[0166] As shown in FIG. 48, dielectric film 20 is eventually grown to a thickness that seamlessly closes recess 17. Accordingly, it will be appreciated that dielectric film 20 is grown to a thickness that is equal to approximately half the width of the recess, or approximately half the thickness of conductive layer 16 to form plug 21. A closure therefore forms between the portions of dielectric film 20 that covers each side of the recess. The position of the closure is represented by arrow 321. Subsequent layers of dielectric material may be further deposited on the surface of dielectric film 20. After recess 17 has been filled, each such successive layer will be conformally deposited to form an additional thickness over the entire area of the existing dielectric film 20, as shown in FIG. 49.

[0167] As further described above, and as shown in FIG. 50, dielectric film 20 is etched to remove the full thickness of dielectric film 20. In particular, dielectric film 20 is removed from the entire area of the wafer with the exception of portions 21 of dielectric layer 20 lying within and plugging recess 17, where the thickness of dielectric layer 20 is substantially greater than in the surrounding areas. As illustrated in FIG. 51, over-etch is applied to remove a portion 325 of dielectric layer 20 within the recess, forming a slight overhang by layer 18. This process may be necessary to ensure complete removal of dielectric layer 20 from all the area with the exception of plug 21, since some etch rate variability must be assumed.

[0168] One of ordinary skill in the art will appreciate that in the sequence illustrated in FIGS. 45-51, dielectric layer 20 is represented as being divided into layers. For the sake of simplification and illustration, each layer is shown to be significantly thicker than the single atomic layers deposited by ALD. In actuality, the thickness of conductive layer 16 is on the order of 5 nm. In the embodiment illustrated in the figures, dielectric layer 20 is recessed to approximately twice its thickness (approximately ten nm) to create a robust process flow. In such an embodiment, recess 17 in conductive layer 16 has a rectangular shape with dimensions ranging between 200×400 nm to 40×80 nm (folded around the trench walls). Accordingly, one of average skill in the art will appreciate that the conductance of recess 17 is given by Equation 9 below: C = 19.4 ( T M ) 1 / 2 ( A 2 BL ) ( 9 )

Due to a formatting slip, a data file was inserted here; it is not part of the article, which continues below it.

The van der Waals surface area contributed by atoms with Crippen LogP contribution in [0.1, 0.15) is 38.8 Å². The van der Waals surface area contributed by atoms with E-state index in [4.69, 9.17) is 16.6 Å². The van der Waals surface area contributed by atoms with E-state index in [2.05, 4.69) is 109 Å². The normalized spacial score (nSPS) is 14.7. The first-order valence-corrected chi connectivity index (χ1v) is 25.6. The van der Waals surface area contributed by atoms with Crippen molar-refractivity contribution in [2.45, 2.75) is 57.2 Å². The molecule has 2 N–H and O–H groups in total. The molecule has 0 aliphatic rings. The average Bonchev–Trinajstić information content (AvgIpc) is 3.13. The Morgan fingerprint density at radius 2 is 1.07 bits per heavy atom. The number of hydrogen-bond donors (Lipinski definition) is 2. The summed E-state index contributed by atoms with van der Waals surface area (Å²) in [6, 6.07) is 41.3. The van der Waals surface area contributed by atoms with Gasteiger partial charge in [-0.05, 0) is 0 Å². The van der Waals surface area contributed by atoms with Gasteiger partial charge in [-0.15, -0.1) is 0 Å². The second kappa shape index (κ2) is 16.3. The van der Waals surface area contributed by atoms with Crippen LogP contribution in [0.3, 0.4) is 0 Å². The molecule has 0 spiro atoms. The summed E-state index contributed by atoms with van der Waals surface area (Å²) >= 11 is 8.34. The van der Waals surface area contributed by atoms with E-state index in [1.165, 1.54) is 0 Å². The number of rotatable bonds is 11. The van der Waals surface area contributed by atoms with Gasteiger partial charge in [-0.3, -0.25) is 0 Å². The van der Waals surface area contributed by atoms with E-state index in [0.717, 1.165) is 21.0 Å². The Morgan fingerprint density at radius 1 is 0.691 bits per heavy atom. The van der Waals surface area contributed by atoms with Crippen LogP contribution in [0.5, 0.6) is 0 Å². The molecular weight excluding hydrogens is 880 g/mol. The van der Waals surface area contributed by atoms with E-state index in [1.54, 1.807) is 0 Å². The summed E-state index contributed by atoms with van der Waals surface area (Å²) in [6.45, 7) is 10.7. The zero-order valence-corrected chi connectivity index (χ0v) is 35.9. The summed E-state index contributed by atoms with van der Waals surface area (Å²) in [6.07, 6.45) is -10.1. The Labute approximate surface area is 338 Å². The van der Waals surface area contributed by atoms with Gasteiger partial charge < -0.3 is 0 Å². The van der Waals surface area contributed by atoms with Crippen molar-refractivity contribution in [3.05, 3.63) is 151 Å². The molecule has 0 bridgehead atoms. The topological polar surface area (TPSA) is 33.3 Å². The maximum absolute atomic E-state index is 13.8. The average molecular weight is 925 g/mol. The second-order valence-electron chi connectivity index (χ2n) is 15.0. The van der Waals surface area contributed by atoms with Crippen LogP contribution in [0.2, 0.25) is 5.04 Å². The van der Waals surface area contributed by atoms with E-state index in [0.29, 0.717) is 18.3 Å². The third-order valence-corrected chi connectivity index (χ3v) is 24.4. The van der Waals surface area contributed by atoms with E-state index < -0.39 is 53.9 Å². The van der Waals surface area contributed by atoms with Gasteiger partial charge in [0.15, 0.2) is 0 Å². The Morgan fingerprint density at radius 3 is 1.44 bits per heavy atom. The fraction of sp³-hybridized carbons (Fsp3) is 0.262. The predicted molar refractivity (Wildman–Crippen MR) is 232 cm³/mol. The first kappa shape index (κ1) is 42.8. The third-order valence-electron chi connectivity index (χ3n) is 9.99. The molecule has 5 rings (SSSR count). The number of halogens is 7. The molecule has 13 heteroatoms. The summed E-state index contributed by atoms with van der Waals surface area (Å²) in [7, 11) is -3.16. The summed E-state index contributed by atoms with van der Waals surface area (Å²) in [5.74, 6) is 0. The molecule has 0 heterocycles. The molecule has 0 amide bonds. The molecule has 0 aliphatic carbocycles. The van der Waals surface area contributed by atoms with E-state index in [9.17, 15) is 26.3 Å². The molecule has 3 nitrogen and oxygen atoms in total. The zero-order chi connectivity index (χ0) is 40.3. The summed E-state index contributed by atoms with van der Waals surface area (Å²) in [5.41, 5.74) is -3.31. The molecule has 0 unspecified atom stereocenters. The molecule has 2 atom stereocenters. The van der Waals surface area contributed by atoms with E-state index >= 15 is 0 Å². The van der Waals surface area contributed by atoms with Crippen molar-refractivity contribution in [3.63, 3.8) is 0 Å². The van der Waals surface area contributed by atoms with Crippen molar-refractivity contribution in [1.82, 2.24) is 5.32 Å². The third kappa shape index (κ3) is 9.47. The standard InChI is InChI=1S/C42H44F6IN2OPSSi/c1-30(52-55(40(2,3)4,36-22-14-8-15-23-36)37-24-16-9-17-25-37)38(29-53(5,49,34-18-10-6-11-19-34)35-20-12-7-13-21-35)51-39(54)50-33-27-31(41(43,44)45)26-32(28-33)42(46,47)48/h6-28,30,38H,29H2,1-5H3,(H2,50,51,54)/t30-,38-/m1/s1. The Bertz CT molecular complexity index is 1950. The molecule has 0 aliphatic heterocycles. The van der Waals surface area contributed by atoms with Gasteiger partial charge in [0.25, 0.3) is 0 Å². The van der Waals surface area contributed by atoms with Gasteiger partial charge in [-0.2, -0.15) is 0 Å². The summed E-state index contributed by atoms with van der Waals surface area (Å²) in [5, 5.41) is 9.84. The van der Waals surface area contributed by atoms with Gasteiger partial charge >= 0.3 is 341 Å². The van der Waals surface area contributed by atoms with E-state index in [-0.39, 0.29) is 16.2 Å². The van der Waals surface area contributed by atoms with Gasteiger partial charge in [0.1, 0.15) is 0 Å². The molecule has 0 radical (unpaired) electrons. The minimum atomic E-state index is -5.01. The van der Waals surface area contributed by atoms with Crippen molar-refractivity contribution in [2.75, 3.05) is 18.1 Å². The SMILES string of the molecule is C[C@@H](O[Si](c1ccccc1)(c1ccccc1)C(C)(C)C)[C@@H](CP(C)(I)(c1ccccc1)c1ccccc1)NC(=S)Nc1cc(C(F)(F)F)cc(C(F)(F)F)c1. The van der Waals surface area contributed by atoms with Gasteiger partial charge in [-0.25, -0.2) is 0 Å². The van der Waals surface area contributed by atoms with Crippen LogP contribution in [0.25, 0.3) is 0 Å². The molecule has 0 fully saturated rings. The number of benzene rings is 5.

[0169] where T˜600° K is the temperature; M˜100 gm./mole is the molecular mass of the ALD precursor; A is the cross-sectional area of the recess opening, and B is the periphery of the recess; L is the depth; C is the conductance; and where C is given in liter/sec, A, B and L are given in cm.

[0170] One of average skill in the art will further appreciate that an important indicator of the ability of ALD precursors to penetrate into the recess formed by conductive layer 16 is the ratio between the ALD dose time and the time delay needed to transport the precursor into the recess. The time delay for precursor arrival to the end of the recess is over-estimated by the ratio between the recess volume and the conductance of the precursor gas, deep into the end of the recess. The volume of the recess (in liters) is given by Equation 10 below:

V=AL/1000  (10)

[0171] Accordingly, in the example of a 200×400 nm DT, where A˜6×10−11 cm2 and B˜2.4×10−4 cm at the initial stages of dielectric layer 20 deposition, the delay time is given by Equation 11 below: τ = BL 2 19400 A ( M T ) 1 / 2 ( 11 )

[0172] Accordingly, an insignificant precursor delivery delay is calculated at approximately eighty-two psec. It will be appreciated by one of average skill in the art that, as the recess is approaching closure, the growth of dielectric layer 20 will be observed to narrow the width of the recess down to approximately 0.2 nm. At such a width, A˜2.4×10−12 cm2 and B˜20.4×10−4 cm are estimated values and precursor delay is extended up to approximately two nsec.

[0173] Even in the event that the precursor delivery delay is extended to approximately two nsec., such an extended delay time is still considerably short compared to a typical chemical dose time of approximately one hundred msec. Similarly, precursor delivery delay time will extend from eighty-two psec into approximately two nsec upon closing the recess from five nm down to 0.2 nm for the case of a 40×80 nm DT, since, to first approximation, the delay time is not dependent on the dimensions of the DT.

[0174] Chemical delivery into narrow features depends also on the total exposure of the feature openings to the ALD precursors. Accordingly, the exposure is given by Equation 12 below: